Avocados (Persea americana) are a fruit and not a vegetable. They are thought to have originated in Mexico and Central and South America. Avocado trees were first planted in Florida in 1833 and then in California in 1856. According to NASS, California now accounts for the majority of U.S. avocado production, followed by Florida and Hawaii.
The value of U.S. avocado production measured $316 million in 2016. The United States produced 172,630 tons. The total number of U.S. acres in production stabilized at 57,430 (NASS, 2018).
Certain varieties, such as the Hass, have a tendency to bear well only in alternate years. After a season with a low yield, due to factors such as cold (which the avocado does not tolerate well), the trees tend to produce abundantly the next season. This heavy crop depletes stored carbohydrates, resulting in a reduced yield the following season, and thus the alternate bearing pattern becomes established.
Avocados have been marketed as a healthy dietary choice and as a good source of beneficial monounsaturated oil. A whole medium avocado contains approximately 15 percent of the FDA's recommended daily amount of saturated fat. In addition, avocados have 60 percent more potassium than bananas. They are also rich in B vitamins, vitamin E, vitamin K and folate. Avocados are also a benefit to a diabetic diet. With diabetes increasing in the United States, avocados can offer a nutritious choice for those following a diabetic diet. (CAC)
U.S. consumption of avocados has followed a variable but generally increasing trend since 1970, increasing significantly from 1.1 pounds per capita in 1989 to a record 7.1 pounds per capita in 2016 (Statista, 2018).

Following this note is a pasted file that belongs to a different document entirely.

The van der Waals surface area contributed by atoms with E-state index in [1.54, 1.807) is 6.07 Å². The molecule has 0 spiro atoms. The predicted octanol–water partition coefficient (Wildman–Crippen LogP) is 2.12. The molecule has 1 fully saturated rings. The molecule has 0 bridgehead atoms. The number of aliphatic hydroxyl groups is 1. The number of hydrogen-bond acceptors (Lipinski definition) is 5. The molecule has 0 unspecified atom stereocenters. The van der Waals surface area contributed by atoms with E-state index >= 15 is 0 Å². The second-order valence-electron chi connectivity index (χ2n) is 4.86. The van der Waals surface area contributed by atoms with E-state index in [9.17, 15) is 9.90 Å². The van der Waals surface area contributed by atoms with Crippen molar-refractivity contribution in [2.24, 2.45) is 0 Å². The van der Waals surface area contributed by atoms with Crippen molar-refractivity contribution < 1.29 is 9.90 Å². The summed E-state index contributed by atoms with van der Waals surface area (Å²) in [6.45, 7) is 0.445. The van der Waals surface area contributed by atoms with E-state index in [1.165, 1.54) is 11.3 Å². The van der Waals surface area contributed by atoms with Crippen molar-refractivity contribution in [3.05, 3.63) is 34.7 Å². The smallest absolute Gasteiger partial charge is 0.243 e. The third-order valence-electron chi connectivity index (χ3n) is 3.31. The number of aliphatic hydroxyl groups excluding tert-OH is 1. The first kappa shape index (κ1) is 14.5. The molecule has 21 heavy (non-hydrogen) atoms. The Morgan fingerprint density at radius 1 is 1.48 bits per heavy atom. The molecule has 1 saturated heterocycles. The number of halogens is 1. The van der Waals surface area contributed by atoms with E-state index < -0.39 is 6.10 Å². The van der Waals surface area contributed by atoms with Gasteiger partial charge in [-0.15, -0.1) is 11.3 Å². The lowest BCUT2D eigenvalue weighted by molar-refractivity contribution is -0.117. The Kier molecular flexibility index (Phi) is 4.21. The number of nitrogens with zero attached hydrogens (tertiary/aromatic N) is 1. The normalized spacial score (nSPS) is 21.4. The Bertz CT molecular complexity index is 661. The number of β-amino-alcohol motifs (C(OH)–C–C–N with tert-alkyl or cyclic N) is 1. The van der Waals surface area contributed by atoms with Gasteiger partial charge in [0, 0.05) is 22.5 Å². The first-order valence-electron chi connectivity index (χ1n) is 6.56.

The ripe fruit can be eaten and used in preparing salads, as a flavoring for ice creams, as a filling for sandwiches and in quick desserts. In Brazil, Vietnam and Taiwan, avocados are frequently used for milkshakes and occasionally added to ice cream. In the Philippines, Jamaica, and Indonesia, a dessert drink is made with sugar, milk and pureed avocado. In Central America, avocados are served mixed with white rice. In Chile, they are often used in hamburgers, hot dogs, and celery salads.
Other uses include pressing the fruit for avocado oil production and using the flesh to mix and apply adobe. Various parts of the avocado have medicinal benefits. When boiled, the leaves are thought to be a remedy for diarrhea. The pulp is used to hasten the formation of pus in wounds. Seeds can be smashed and used as fillers for toothaches.
The United States is a net importer of avocados from Mexico. Mexico supplied most of the avocados imported into the United States in 2017. In 2017 the United States imported $2.6 billion in fresh avocados and exported approximately $28,500 in fresh avocados (ERS 2018).
Commercial shipments of avocados from approved orchards in Mexico can now be distributed to all 50 states. As border restrictions were relaxed, provisions were put in place to curtail Mexican production, in an attempt to avoid saturation of the U.S. market. A rapid growth in demand soon prompted a dramatic increase in imports.
Avocado Sample Establishment and Production, University of California, Agriculture and Natural Resources
California Avocado Commission 2016 (CAC).
Global Ag Trade System 2015, Foreign Ag Service, USDA.
New Phytosanitary Regulations Allow Higher Imports of Avocados. Amber Waves, ERS, USDA, 2006.
University of California, Agriculture and Natural Resources
Noncitrus Fruits and Nuts 2014 Summary (July 2015), National Ag Statistics Service (NASS), USDA, 2015.
The Hass Avocado Promotion and Research Order: Offsetting Price Impacts from Imports with Advertising and Promotion, Working paper No. 04-006.
National Agricultural Statistic Service (NASS), 2018.
Economic Research Service (ERS), 2018.
Links checked: March, 2018.